Restoring the Awe and Wonder of Pentecost

The Word of God is a gift, given and preserved by our Lord, inspired by the Holy Spirit, through the writings of faithful men, and faithfully translated over the centuries with fantastic accuracy. The truths within though, fall prey to our fleshly desires and one frequent result is the loss of awe and wonder. Every Christian, understanding that we still struggle with our fallen nature, must fight to preserve and/or restore the awe and wonder of the Word of God. We will sometimes lose sight of what has been fulfilled and relegate it to forgotten familiarity even though it is meant to be always wondrous. A specific text that has fallen prey to the shifting of attention and loss of awe and wonder is Peter’s use of Joel in Acts 2.

The contemporary Christian issue of Peter’s use of Joel 2:28-32 in Acts 2:14-24 is that Christians have lost their wonder and awe of Joel’s prophecy being fulfilled.  The all-too-often tendency of Christians is to turn the text into an exclusively future eschatological event and focus on the end of the universe rather than proclamation of fulfillment in Acts 2:16. The grandeur of the text is lost and the great tragedy is that the text has been relegated to dull familiarity.  It has become in the eyes of many what John Piper feared when arriving in the Alps, that he would “be filled with wonder for a couple of days, but by the end of the week be watching television in the chalet.”  The glories and grandeur of Joel’s fulfillment ought to be restored to the Christian, and this is to be accomplished by understanding Peter’s usage of the prophecy in light of Joel’s and Peter’s respective historical contexts.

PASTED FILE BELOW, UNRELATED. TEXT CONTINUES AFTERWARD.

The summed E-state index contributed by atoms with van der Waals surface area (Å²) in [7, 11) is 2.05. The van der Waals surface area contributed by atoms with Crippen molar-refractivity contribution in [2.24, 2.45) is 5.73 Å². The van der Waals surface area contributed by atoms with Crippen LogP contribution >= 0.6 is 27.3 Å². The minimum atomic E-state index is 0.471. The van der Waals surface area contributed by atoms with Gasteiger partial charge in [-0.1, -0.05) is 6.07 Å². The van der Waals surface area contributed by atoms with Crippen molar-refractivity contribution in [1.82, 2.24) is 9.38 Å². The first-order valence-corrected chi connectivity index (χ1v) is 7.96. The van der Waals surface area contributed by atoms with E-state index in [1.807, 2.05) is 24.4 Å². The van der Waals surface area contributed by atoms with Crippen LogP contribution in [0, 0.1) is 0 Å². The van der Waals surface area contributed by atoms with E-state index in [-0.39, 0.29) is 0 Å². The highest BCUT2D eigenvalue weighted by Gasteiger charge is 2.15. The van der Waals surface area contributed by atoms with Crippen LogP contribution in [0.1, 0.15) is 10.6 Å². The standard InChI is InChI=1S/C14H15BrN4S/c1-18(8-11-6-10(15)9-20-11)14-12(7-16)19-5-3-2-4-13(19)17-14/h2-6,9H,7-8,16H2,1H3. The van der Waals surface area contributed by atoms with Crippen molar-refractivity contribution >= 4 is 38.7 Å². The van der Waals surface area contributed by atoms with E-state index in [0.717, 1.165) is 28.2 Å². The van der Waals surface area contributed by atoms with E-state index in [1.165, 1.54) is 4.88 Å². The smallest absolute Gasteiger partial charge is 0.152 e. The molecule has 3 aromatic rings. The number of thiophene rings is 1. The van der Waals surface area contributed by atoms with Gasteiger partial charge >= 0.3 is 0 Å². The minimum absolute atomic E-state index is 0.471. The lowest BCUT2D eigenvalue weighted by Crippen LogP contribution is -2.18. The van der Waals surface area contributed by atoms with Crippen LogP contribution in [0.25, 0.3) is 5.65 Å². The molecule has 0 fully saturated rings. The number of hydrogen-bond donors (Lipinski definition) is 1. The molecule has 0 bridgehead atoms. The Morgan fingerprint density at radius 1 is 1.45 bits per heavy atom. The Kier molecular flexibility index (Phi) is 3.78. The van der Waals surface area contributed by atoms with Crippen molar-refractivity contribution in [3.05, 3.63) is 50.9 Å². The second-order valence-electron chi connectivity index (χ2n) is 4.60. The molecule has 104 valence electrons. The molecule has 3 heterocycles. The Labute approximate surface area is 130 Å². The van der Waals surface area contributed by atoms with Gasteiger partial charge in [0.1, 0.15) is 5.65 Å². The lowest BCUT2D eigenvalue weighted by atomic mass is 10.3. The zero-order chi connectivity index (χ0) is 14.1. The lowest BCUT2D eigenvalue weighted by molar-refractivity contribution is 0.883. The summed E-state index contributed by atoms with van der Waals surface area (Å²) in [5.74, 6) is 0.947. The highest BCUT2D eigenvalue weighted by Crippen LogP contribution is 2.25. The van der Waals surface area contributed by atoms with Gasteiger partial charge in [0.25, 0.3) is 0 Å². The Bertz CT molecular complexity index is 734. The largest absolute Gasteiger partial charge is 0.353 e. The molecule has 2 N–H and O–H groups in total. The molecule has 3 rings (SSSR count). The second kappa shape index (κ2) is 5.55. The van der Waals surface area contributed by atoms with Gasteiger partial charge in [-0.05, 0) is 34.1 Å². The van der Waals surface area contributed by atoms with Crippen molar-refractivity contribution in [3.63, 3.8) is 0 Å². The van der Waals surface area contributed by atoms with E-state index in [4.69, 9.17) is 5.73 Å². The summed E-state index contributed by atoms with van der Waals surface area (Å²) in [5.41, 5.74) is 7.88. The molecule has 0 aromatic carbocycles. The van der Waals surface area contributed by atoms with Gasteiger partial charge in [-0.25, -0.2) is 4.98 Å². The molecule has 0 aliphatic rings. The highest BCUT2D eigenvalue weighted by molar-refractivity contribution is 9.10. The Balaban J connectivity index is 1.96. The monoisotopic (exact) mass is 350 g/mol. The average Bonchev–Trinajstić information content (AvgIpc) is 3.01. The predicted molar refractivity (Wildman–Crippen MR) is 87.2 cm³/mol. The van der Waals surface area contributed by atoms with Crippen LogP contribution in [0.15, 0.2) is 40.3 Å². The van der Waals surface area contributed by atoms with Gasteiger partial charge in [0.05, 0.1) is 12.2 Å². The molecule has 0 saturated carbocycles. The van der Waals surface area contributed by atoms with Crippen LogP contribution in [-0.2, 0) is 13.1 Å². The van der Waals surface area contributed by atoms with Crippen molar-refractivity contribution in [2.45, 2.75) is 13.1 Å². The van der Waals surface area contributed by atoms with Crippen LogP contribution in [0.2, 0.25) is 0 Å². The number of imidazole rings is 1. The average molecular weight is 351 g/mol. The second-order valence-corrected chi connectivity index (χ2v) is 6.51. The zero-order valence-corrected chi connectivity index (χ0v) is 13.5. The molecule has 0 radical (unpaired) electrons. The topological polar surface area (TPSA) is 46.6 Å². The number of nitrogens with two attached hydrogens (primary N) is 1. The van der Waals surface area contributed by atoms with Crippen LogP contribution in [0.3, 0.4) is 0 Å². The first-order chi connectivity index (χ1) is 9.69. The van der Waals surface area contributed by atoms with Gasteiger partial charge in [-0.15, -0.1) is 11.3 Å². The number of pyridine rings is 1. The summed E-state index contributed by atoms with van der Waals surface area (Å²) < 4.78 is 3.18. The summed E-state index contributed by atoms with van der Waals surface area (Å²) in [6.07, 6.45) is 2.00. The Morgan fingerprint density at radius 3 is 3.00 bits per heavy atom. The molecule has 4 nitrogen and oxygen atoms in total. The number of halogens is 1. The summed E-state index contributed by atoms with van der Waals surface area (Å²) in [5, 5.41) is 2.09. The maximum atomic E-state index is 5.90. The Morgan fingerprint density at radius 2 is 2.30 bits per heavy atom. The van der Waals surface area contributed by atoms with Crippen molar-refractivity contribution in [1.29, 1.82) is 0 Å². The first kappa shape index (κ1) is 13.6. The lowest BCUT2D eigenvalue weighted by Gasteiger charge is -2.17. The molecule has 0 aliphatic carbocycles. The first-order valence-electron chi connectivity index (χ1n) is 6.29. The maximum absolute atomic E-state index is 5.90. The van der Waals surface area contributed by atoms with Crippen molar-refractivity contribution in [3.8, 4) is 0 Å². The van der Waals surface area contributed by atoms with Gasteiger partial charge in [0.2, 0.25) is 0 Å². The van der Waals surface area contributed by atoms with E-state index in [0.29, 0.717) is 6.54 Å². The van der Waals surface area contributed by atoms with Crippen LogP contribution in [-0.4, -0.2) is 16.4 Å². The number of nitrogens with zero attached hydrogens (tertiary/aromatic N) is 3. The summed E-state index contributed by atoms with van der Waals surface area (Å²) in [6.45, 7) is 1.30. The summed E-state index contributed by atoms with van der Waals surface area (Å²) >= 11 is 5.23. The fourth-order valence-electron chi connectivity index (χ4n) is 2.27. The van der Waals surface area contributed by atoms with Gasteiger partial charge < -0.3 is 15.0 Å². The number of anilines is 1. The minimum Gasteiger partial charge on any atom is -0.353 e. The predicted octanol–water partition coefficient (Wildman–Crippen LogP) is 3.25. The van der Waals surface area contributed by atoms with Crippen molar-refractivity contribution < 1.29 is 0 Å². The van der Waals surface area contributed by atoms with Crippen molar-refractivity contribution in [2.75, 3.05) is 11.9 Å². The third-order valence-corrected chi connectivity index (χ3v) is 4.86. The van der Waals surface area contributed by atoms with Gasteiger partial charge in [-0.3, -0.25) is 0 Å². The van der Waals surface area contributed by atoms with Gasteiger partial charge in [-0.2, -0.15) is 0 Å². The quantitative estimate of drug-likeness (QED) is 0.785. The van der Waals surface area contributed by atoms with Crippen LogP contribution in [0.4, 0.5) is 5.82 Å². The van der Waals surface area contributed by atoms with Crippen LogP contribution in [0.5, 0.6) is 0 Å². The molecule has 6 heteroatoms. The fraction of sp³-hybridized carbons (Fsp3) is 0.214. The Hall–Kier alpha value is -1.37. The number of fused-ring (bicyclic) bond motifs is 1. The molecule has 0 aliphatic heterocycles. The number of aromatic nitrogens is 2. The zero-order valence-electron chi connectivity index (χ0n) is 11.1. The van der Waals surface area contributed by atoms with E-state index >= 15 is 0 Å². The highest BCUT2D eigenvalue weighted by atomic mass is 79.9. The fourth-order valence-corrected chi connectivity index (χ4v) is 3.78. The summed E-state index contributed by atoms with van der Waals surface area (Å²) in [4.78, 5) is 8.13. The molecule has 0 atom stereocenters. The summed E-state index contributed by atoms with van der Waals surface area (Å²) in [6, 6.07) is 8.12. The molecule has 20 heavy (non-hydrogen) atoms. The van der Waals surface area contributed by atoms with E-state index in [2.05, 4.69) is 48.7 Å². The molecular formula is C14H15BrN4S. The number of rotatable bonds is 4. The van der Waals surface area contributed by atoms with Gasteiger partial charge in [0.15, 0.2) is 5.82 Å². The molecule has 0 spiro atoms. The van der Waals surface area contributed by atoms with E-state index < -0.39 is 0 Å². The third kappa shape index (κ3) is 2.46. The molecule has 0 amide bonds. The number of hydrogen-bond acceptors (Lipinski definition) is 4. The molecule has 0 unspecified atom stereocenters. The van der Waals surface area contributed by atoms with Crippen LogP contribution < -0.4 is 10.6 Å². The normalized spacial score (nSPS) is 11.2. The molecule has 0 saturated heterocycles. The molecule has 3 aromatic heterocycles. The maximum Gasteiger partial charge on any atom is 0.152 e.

The revelation and birth of the Church occurred on the Day of Pentecost with the arrival of the Holy Spirit and the subsequent events in Acts 2.  The last days that Joel references are then utilized by Peter to proclaim the arrival of these last days that God promised.  It is not meant to be a restoration of the Jewish practices but the arrival of the New Covenant.  The fulfillment of Joel in this context is an earth-shattering moment. It would continue the spiritual revolution that the Lord Jesus brought about through his life, ministry, death, burial, and resurrection.  R.C. Sproul relates this event to the longing of Moses that the Lord would put His Spirit on all the people in Numbers 11:29.  Further, R.C. adds that this prayer of Moses would later become a prophecy through Joel.

The last days, as Peter quotes, had arrived, and they were the days that the Jews had longed for and had seen many prophecies concerning.  The day of the Messiah and Messianic fulfillment had arrived.  The Gospel, as with other aspects concerning the Day of the Lord, contains a double fulfillment.  When the Day of the Lord arrives for believers, it is a day of hope, deliverance, light, salvation, and joy, but it is a day of terror, darkness, and destruction for the unbeliever.  The Gospel of Jesus Christ itself has a twofold purpose in its proclamation; it brings both repentance and condemnation.